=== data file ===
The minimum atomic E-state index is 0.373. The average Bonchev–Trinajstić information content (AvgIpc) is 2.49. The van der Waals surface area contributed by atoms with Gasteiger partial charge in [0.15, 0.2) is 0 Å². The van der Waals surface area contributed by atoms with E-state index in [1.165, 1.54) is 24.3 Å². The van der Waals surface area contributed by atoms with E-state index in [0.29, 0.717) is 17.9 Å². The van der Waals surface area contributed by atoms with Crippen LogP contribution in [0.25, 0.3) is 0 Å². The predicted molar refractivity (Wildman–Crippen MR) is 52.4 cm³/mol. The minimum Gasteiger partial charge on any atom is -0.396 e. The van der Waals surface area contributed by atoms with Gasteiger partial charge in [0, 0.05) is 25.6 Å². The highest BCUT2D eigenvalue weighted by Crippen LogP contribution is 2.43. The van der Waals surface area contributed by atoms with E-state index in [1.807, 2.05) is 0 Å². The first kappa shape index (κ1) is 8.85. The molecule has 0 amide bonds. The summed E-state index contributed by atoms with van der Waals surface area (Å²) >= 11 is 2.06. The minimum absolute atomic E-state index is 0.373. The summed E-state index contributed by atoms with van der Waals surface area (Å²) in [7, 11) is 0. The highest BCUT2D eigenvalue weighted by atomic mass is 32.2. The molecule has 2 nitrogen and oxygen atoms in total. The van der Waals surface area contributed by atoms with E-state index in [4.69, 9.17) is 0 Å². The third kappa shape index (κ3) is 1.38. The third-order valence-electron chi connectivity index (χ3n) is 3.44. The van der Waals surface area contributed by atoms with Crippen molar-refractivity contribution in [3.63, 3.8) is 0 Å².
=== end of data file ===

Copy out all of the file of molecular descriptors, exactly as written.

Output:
The minimum atomic E-state index is 0.373. The average Bonchev–Trinajstić information content (AvgIpc) is 2.49. The van der Waals surface area contributed by atoms with Gasteiger partial charge in [0.15, 0.2) is 0 Å². The van der Waals surface area contributed by atoms with E-state index in [1.165, 1.54) is 24.3 Å². The van der Waals surface area contributed by atoms with E-state index in [0.29, 0.717) is 17.9 Å². The van der Waals surface area contributed by atoms with Crippen LogP contribution in [0.25, 0.3) is 0 Å². The predicted molar refractivity (Wildman–Crippen MR) is 52.4 cm³/mol. The minimum Gasteiger partial charge on any atom is -0.396 e. The van der Waals surface area contributed by atoms with Gasteiger partial charge in [0, 0.05) is 25.6 Å². The highest BCUT2D eigenvalue weighted by Crippen LogP contribution is 2.43. The van der Waals surface area contributed by atoms with E-state index in [1.807, 2.05) is 0 Å². The first kappa shape index (κ1) is 8.85. The molecule has 0 amide bonds. The summed E-state index contributed by atoms with van der Waals surface area (Å²) >= 11 is 2.06. The minimum absolute atomic E-state index is 0.373. The summed E-state index contributed by atoms with van der Waals surface area (Å²) in [7, 11) is 0. The highest BCUT2D eigenvalue weighted by atomic mass is 32.2. The molecule has 2 nitrogen and oxygen atoms in total. The van der Waals surface area contributed by atoms with E-state index in [4.69, 9.17) is 0 Å². The third kappa shape index (κ3) is 1.38. The third-order valence-electron chi connectivity index (χ3n) is 3.44. The van der Waals surface area contributed by atoms with Crippen molar-refractivity contribution in [3.63, 3.8) is 0 Å².